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Hong Kong (AFP) Jan 13, 2014
Shanghai's vice mayor on Monday urged cooperation from Hong Kong over China's ambitious new free-trade zone, saying its potential to boost growth will offset any competitive threat to the former British colony.
The FTZ in Shanghai, launched in September, will allow unfettered exchange of China's yuan currency as part of a bold push to reform the world's second largest economy.
But the zone has been seen as a threat to Hong Kong's free economy and its status as a finance hub, with fears that capital might flow out to the FTZ. Observers have said that it could be a warning by Beijing to dampen political protests in Hong Kong, a semi-autonomous region of China.
But Tu Guangshao, executive vice mayor of Shanghai, brushed aside those concerns, saying the FTZ could serve as an engine for collective growth.
"We should make proactive efforts to seize the opportunity. It should provide room for (both) Shanghai and Hong Kong (to grow)," Tu said at the Asian Financial Forum conference in Hong Kong.
"I heard people saying that resources may flow from Hong Kong to Shanghai. There is such possibility. But we should rather see... there will be a greater market need."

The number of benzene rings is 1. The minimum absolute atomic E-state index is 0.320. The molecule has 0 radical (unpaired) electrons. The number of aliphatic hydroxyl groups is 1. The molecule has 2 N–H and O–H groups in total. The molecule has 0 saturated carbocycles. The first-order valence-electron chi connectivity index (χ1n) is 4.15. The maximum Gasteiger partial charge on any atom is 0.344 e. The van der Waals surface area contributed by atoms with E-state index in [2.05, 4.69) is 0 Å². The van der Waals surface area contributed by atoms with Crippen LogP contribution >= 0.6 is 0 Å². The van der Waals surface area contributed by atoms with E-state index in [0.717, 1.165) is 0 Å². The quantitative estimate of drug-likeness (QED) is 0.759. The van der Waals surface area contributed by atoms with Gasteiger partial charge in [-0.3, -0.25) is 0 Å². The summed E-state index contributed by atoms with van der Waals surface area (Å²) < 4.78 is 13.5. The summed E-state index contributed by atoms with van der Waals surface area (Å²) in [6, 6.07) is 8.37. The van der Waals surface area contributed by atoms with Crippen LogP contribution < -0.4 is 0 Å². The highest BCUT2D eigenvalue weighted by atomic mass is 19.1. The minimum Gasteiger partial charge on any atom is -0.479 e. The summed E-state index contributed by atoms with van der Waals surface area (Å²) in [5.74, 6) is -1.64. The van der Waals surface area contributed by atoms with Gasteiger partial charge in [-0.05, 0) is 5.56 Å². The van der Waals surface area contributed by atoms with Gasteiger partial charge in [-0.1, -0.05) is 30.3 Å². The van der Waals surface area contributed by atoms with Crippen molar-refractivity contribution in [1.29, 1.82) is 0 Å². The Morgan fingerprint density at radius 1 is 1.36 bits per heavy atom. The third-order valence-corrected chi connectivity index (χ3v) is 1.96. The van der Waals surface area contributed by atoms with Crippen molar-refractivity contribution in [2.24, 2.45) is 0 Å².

China formally set up the FTZ in Shanghai on September 29, with the government promoting free conversion of the yuan currency, greater cross-border use of the yuan and interest rate liberalisation.
Hong Kong has fallen to number three in the International Institute for Management Development 2013 World Competitiveness Yearbook, compared to its top spot in 2012.
Asia's richest man Li Ka-shing warned in September that the new FTZ will have a "big impact" on Hong Kong's economy, urging the city to up its game to avoid losing out.
But Tu, citing potential areas for mutual cooperation, said Hong Kong and Shanghai could develop new financial products, adding that both cities will be "motivated" to work together under the new mechanisms to be implemented in the FTZ.
"Hong Kong and Shanghai can together fuel growth in Asia and globally," Tu said.
Global Trade News
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